There were other reasons, too. Seventy-five percent of Jews survived in France. And so many non-Jews risked their lives to save ours. Wasn’t that our duty to defend our country too? It was our duty, absolutely – Marthe Cohn
Born a French Jew in Metz, France on 13 April 1920, Marthe Hoffnung never once imagined that she would one day become a spy in Nazi Germany. She was one of seven children of an Orthodox Jewish. They lived near the German border in France when Hitler rose to power. As the Nazi occupation expanded, her sister was sent to Auschwitz while her family fled to the south of France.
In the year 1944 after France was liberated, Marthe enlisted and became a member of the Intelligence Service of the French 1st Army. Following 14 unsuccessful attempts to cross the front in Alsace, she crossed the border into Germany near Schaffhausen in Switzerland. She assumed the identity of a German nurse because of her Aryan appearance (blond hair, blue eyes and fair skin) and her ability to speak and read German fluently and claimed that she was searching for her missing fiancée. She provided critical information for the Allied commanders.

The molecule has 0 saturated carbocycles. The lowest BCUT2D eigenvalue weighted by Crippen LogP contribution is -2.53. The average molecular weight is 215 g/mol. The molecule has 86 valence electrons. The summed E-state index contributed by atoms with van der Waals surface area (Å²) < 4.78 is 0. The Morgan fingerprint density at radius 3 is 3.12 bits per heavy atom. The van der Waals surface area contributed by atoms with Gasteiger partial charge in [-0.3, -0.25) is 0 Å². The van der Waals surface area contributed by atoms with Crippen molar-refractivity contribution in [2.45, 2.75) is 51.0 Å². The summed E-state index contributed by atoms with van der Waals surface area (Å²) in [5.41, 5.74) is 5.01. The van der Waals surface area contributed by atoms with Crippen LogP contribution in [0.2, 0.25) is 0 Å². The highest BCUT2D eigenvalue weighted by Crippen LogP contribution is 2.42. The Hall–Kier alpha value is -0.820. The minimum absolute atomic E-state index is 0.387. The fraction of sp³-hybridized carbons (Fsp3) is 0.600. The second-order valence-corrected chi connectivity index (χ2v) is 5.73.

For her bravery, Marthe was awarded the Croix de Guerre and Médaille Militaire. At the age of 80, she received France’s highest military honor, the Chevalier de la Légion d’honneur (Legion of Honour). Her children didn’t know that this woman faced death daily to defeat the Nazi Empire. Under extraordinary circumstances, this ordinary woman became the heroine for her country. She helped to defeat the enemies of freedom.
After the war Marthe returned to France and pursued a career as a nurse. In1956, while studying in Geneva, she met an American medical student, Major L. Cohn, who was a friend’s roommate. Within three years, they got married and settled down in the United States. They worked together for years, he as an anesthesiologist and she as a nurse before they retired.
In 2002, Marthe co-authored with Wendy Holden a book about her experiences entitled, Behind Enemy Lines: the True Story of a French Jewish Spy in Nazi Germany. She is now 99 years old and is currently living with her husband husband in Palos Verdes, California. She continues to tell her story because “human beings have very short memories and it’s extremely important to remind them of what happened.” In particular, the extermination of 6 million Jews by Nazi Germany during the Holocaust.
Today, on Remembrance Day, Notes to Women wishes to acknowledge and salute this brave woman who risked her life to help to put an end to an evil regime. She did her duty.
Let us remember all of the brave men and women who risked their lives for our freedom.